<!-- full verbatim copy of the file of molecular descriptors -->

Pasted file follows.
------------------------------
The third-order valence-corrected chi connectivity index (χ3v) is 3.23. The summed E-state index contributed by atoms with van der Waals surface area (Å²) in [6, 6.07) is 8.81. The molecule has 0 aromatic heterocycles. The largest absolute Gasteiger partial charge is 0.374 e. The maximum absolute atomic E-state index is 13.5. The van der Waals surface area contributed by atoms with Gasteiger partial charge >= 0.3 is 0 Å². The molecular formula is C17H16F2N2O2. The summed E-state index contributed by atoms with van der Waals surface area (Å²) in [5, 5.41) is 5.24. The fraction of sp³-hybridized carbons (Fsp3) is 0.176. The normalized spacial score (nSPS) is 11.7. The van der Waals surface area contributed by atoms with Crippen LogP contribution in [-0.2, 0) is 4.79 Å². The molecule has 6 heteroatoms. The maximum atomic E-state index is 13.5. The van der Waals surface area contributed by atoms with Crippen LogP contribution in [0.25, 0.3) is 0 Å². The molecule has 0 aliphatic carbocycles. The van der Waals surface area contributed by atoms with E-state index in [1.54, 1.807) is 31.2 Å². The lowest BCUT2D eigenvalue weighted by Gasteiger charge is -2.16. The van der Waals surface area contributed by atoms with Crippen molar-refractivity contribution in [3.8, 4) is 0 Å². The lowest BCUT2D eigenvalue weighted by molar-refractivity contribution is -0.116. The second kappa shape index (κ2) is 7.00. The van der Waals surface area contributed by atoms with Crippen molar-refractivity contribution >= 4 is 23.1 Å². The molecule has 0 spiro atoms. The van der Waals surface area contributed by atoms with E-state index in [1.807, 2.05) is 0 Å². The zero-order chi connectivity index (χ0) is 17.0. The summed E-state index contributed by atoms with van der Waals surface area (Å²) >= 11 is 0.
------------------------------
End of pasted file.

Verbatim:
The third-order valence-corrected chi connectivity index (χ3v) is 3.23. The summed E-state index contributed by atoms with van der Waals surface area (Å²) in [6, 6.07) is 8.81. The molecule has 0 aromatic heterocycles. The largest absolute Gasteiger partial charge is 0.374 e. The maximum absolute atomic E-state index is 13.5. The van der Waals surface area contributed by atoms with Gasteiger partial charge >= 0.3 is 0 Å². The molecular formula is C17H16F2N2O2. The summed E-state index contributed by atoms with van der Waals surface area (Å²) in [5, 5.41) is 5.24. The fraction of sp³-hybridized carbons (Fsp3) is 0.176. The normalized spacial score (nSPS) is 11.7. The van der Waals surface area contributed by atoms with Crippen LogP contribution in [-0.2, 0) is 4.79 Å². The molecule has 6 heteroatoms. The maximum atomic E-state index is 13.5. The van der Waals surface area contributed by atoms with Crippen LogP contribution in [0.25, 0.3) is 0 Å². The molecule has 0 aliphatic carbocycles. The van der Waals surface area contributed by atoms with E-state index in [1.54, 1.807) is 31.2 Å². The lowest BCUT2D eigenvalue weighted by Gasteiger charge is -2.16. The van der Waals surface area contributed by atoms with Crippen molar-refractivity contribution in [3.8, 4) is 0 Å². The lowest BCUT2D eigenvalue weighted by molar-refractivity contribution is -0.116. The second kappa shape index (κ2) is 7.00. The van der Waals surface area contributed by atoms with Crippen molar-refractivity contribution >= 4 is 23.1 Å². The molecule has 0 spiro atoms. The van der Waals surface area contributed by atoms with E-state index in [1.807, 2.05) is 0 Å². The zero-order chi connectivity index (χ0) is 17.0. The summed E-state index contributed by atoms with van der Waals surface area (Å²) >= 11 is 0.